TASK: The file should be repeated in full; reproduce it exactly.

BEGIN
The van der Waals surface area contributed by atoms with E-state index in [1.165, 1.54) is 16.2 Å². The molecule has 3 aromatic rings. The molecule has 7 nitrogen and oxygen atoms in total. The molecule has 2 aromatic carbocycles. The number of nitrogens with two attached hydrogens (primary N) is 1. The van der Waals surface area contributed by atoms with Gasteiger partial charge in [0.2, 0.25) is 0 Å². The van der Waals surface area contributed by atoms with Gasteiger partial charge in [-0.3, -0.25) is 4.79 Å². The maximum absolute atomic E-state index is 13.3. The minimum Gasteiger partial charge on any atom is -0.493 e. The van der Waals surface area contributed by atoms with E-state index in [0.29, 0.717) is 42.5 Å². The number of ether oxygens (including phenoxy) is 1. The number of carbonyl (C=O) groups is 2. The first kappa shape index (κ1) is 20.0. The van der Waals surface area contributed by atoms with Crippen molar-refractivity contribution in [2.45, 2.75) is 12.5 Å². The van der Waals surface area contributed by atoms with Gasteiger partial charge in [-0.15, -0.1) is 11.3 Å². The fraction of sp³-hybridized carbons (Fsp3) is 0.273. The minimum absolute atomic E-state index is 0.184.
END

The van der Waals surface area contributed by atoms with E-state index in [1.165, 1.54) is 16.2 Å². The molecule has 3 aromatic rings. The molecule has 7 nitrogen and oxygen atoms in total. The molecule has 2 aromatic carbocycles. The number of nitrogens with two attached hydrogens (primary N) is 1. The van der Waals surface area contributed by atoms with Gasteiger partial charge in [0.2, 0.25) is 0 Å². The van der Waals surface area contributed by atoms with Gasteiger partial charge in [-0.3, -0.25) is 4.79 Å². The maximum absolute atomic E-state index is 13.3. The minimum Gasteiger partial charge on any atom is -0.493 e. The van der Waals surface area contributed by atoms with E-state index in [0.29, 0.717) is 42.5 Å². The number of ether oxygens (including phenoxy) is 1. The number of carbonyl (C=O) groups is 2. The first kappa shape index (κ1) is 20.0. The van der Waals surface area contributed by atoms with Crippen molar-refractivity contribution in [2.45, 2.75) is 12.5 Å². The van der Waals surface area contributed by atoms with Gasteiger partial charge in [-0.15, -0.1) is 11.3 Å². The fraction of sp³-hybridized carbons (Fsp3) is 0.273. The minimum absolute atomic E-state index is 0.184.